Yellowing is the bane of any paper archivist. Paper constructed before the Industrial Revolution was typically handmade from the strong fibers of impurity-free cotton rags and sized for printing with chemically inert animal gelatin; paper made today (as of this publication) is usually formed from the short, weak fibers of bleached and shredded wood pulp and is full of acids and other impurities. Storage next to non-archival mats, cardboard and in direct sunlight add to the yellowing of all modern newspapers, letters and prints due to oxidation, but there is a solution. The process of de-acidifying paper in an appropriate solvent removes most of the yellow discoloration and is possible to do at home.
Things You'll Need
- Soda water, 1 liter
- Milk of Magnesia
- 3 flat plastic pans
- Rubber gloves, 2 pairs
- Plastic drying rack
- Chemical goggles
- Distilled water, 2 liters
- Sodium chloride crystals
- Formaldehyde, sold as formalin in liquid form
- Ironing board
- Archival blotting paper, 4 sheets
- Clean cotton fabric, 2 sheets
- Glass jar
Add 2 tbsp. Milk of Magnesia to 4.25 cups of soda water. Let the mixture sit for eight hours. Pour .75 cup of the blend into the flat pan. Submerge the paper in the solution; soak for one hour. Change the solution each time the mixture turns yellow.
Put on rubber gloves. Lift the paper carefully out of the pan by holding two corners between the thumbs and index fingers of either hand. Drape the folded crease over one rung of the plastic drying rack.
Put on chemical goggles, two pairs of rubber gloves and full clothing. Add 4.25 tsps. pure sodium chloride crystals and a scant teaspoon of formaldehyde to a 4.25 cups of distilled water. Pour the solution into the flat pan in a well-ventilated area. Soak the yellowed paper in the pan until the water turns yellow.
Add clean distilled water to a second flat pan. Grasp two corners of the paper between the thumb and index finger of both hands and lift gently out of the pan. Switch the grip on the paper: hold the center of the two short sides of the document between the thumbs and index fingers. Dip the right side of the paper into the left side of the pan and slide to the right to submerge the entire paper. Lift out of the water leading with the right side. Rinse twice more. Lay the document on blotting paper, change the water in the rinsing pan and rinse three more times.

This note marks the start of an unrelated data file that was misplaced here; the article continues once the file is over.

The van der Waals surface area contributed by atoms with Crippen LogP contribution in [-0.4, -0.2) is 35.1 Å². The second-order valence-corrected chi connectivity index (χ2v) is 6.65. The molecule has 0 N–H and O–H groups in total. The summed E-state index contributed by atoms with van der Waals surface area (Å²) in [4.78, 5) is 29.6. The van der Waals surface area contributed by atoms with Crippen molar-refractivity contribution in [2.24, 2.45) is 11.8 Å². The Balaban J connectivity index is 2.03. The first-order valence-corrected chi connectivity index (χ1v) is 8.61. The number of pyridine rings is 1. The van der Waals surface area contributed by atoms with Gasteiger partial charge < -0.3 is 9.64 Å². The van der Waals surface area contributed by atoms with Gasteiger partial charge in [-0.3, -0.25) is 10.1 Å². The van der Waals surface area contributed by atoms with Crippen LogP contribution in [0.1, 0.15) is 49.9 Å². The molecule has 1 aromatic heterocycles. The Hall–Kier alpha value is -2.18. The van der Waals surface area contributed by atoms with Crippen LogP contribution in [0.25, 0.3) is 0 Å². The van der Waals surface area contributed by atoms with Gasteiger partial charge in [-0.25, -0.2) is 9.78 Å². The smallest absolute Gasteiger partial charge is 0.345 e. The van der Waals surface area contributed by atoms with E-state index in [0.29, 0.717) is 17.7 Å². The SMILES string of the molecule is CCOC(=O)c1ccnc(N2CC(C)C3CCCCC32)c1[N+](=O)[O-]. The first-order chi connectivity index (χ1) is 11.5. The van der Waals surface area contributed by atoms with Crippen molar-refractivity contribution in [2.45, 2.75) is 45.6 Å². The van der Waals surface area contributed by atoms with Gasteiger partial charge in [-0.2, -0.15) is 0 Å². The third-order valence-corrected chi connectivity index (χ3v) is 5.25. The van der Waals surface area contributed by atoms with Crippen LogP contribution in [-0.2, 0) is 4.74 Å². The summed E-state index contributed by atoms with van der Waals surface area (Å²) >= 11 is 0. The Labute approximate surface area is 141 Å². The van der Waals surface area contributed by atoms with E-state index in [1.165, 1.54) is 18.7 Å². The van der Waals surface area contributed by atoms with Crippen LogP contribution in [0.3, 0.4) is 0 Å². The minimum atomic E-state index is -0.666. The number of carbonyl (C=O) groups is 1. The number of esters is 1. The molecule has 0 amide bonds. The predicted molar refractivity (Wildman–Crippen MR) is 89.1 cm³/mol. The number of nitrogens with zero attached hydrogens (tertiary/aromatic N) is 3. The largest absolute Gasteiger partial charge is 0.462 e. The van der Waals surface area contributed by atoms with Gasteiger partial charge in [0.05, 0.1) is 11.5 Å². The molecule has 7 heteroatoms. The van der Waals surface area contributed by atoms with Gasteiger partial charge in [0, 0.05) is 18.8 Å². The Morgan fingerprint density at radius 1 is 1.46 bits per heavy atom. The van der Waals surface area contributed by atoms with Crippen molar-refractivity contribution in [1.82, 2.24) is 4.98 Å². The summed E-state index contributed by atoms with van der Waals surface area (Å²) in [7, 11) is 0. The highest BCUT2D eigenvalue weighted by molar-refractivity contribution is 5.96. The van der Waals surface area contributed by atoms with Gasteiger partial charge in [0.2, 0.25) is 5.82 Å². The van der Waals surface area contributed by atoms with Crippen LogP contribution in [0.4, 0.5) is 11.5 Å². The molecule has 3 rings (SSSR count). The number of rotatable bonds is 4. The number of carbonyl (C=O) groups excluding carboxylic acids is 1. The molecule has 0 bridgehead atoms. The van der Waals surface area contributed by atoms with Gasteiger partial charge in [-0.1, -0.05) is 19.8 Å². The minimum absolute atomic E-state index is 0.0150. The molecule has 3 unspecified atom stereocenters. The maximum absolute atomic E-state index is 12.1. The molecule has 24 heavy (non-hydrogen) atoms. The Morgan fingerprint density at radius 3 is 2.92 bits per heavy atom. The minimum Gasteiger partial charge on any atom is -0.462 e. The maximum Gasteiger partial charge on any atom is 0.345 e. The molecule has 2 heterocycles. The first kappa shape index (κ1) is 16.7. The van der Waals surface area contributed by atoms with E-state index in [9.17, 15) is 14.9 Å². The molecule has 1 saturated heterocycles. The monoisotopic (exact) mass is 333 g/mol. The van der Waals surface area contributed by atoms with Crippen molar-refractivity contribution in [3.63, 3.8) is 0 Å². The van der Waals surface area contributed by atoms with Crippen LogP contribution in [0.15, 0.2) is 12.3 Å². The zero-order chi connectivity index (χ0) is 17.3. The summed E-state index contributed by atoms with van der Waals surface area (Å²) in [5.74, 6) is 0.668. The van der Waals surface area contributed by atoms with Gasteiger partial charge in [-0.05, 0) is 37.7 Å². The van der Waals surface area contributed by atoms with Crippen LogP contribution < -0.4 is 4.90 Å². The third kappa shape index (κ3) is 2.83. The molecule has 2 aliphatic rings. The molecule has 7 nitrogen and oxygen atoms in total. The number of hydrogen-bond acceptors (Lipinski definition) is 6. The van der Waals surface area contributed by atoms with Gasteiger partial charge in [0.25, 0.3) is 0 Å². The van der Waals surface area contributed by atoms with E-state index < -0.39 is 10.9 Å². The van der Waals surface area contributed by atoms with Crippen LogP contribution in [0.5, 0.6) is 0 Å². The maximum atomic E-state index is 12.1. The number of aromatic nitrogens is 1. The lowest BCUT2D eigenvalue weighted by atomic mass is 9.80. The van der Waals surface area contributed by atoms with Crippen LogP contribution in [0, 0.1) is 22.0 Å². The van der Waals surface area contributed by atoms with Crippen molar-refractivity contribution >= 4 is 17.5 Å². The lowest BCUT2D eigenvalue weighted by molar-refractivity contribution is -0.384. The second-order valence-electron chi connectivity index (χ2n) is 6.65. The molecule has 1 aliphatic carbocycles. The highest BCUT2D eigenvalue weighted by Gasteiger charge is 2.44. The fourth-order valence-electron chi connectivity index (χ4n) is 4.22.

Lay a sheet of clean cotton fabric over an ironing board. Place a sheet of blotting paper over the cotton and place the thick, wet paper face down on the blotting paper. Lay a second piece of blotting paper over the back of the print and the other sheet of cotton fabric on top. Heat a dry iron to medium-hot. Iron over the covered print in a continuous, smooth motion for 5 to 10 minutes. Move the iron to the side, uncover the print and place it face up on a third piece of dry blotting paper. Allow to air-dry for 1 hour. Pour the cleaning mixture into a glass jar and dispose of at a hazardous waste facility.
Tips & Warnings
- Prevent paper from yellowing or becoming brittle by displaying under UV-protecting glass to shield from light damage, using archival mats and containers to store and spraying with archival de-acidifying solutions made with methoxyl magnesium methyl carbonate.
- Formaldehyde exposure is dangerous --- keep away from children, wear eye and body protection when handling and work in a well-ventilated area.
- Mount St. Mary's University; "Brittle Paper"; Rebecca Fitzgerald; 2001
- University of Nebraska, Lincoln: Cleaning and Repair -- Water & Tornado Damaged Paper, Books and Art
- "The Restoration of Engravings, Drawings, Books, and Other Works on Paper"; Max Schweidler, Roy L. Perkinson; 2006
- Photo Credit Jupiterimages/Photos.com/Getty Images